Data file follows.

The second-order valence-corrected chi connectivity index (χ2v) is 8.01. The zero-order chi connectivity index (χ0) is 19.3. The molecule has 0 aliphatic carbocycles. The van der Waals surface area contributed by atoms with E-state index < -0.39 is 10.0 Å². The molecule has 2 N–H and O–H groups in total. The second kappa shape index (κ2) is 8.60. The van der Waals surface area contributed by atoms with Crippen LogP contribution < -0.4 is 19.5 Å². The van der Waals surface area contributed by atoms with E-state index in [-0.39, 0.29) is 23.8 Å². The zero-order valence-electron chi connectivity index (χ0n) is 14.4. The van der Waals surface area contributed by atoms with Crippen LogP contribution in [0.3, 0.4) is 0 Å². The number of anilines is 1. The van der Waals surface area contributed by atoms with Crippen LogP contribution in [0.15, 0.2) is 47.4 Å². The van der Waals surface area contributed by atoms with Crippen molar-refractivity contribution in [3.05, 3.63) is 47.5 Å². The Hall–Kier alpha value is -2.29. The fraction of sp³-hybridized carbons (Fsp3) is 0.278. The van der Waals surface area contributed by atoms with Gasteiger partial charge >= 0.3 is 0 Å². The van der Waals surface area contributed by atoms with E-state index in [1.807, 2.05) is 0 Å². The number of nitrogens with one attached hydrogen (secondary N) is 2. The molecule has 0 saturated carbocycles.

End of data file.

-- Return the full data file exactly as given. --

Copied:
The second-order valence-corrected chi connectivity index (χ2v) is 8.01. The zero-order chi connectivity index (χ0) is 19.3. The molecule has 0 aliphatic carbocycles. The van der Waals surface area contributed by atoms with E-state index < -0.39 is 10.0 Å². The molecule has 2 N–H and O–H groups in total. The second kappa shape index (κ2) is 8.60. The van der Waals surface area contributed by atoms with Crippen LogP contribution < -0.4 is 19.5 Å². The van der Waals surface area contributed by atoms with E-state index in [-0.39, 0.29) is 23.8 Å². The zero-order valence-electron chi connectivity index (χ0n) is 14.4. The van der Waals surface area contributed by atoms with Crippen LogP contribution in [0.3, 0.4) is 0 Å². The number of anilines is 1. The van der Waals surface area contributed by atoms with Crippen LogP contribution in [0.15, 0.2) is 47.4 Å². The van der Waals surface area contributed by atoms with Crippen molar-refractivity contribution in [3.05, 3.63) is 47.5 Å². The Hall–Kier alpha value is -2.29. The fraction of sp³-hybridized carbons (Fsp3) is 0.278. The van der Waals surface area contributed by atoms with Gasteiger partial charge >= 0.3 is 0 Å². The van der Waals surface area contributed by atoms with E-state index in [1.807, 2.05) is 0 Å². The number of nitrogens with one attached hydrogen (secondary N) is 2. The molecule has 0 saturated carbocycles.